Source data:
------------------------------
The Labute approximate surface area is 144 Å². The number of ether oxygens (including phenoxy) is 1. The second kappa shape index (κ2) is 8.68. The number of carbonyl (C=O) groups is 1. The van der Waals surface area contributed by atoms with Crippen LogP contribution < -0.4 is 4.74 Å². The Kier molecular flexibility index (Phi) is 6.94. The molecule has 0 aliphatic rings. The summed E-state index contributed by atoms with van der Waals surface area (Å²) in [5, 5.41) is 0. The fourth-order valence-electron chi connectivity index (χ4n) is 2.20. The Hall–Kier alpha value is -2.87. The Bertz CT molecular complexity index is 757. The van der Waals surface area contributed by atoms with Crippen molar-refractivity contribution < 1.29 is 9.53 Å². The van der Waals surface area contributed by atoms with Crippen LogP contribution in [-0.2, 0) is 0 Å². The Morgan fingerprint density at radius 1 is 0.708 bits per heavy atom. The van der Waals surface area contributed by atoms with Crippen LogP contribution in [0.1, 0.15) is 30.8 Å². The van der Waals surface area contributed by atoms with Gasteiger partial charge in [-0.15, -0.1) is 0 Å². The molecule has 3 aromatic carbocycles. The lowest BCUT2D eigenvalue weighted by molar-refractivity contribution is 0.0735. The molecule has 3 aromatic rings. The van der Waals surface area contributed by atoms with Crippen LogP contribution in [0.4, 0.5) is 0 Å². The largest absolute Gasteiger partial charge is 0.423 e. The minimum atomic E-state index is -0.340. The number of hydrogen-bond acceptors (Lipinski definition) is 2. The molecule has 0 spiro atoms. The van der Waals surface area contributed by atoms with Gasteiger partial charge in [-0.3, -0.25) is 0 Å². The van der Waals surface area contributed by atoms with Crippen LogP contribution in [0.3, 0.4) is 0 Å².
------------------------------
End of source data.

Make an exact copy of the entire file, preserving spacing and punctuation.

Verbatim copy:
The Labute approximate surface area is 144 Å². The number of ether oxygens (including phenoxy) is 1. The second kappa shape index (κ2) is 8.68. The number of carbonyl (C=O) groups is 1. The van der Waals surface area contributed by atoms with Crippen LogP contribution < -0.4 is 4.74 Å². The Kier molecular flexibility index (Phi) is 6.94. The molecule has 0 aliphatic rings. The summed E-state index contributed by atoms with van der Waals surface area (Å²) in [5, 5.41) is 0. The fourth-order valence-electron chi connectivity index (χ4n) is 2.20. The Hall–Kier alpha value is -2.87. The Bertz CT molecular complexity index is 757. The van der Waals surface area contributed by atoms with Crippen molar-refractivity contribution < 1.29 is 9.53 Å². The van der Waals surface area contributed by atoms with Crippen LogP contribution in [-0.2, 0) is 0 Å². The Morgan fingerprint density at radius 1 is 0.708 bits per heavy atom. The van der Waals surface area contributed by atoms with Crippen LogP contribution in [0.1, 0.15) is 30.8 Å². The van der Waals surface area contributed by atoms with Gasteiger partial charge in [-0.15, -0.1) is 0 Å². The molecule has 3 aromatic carbocycles. The lowest BCUT2D eigenvalue weighted by molar-refractivity contribution is 0.0735. The molecule has 3 aromatic rings. The van der Waals surface area contributed by atoms with Crippen LogP contribution in [0.4, 0.5) is 0 Å². The largest absolute Gasteiger partial charge is 0.423 e. The minimum atomic E-state index is -0.340. The number of hydrogen-bond acceptors (Lipinski definition) is 2. The molecule has 0 spiro atoms. The van der Waals surface area contributed by atoms with Gasteiger partial charge in [-0.3, -0.25) is 0 Å². The van der Waals surface area contributed by atoms with Crippen LogP contribution in [0.3, 0.4) is 0 Å².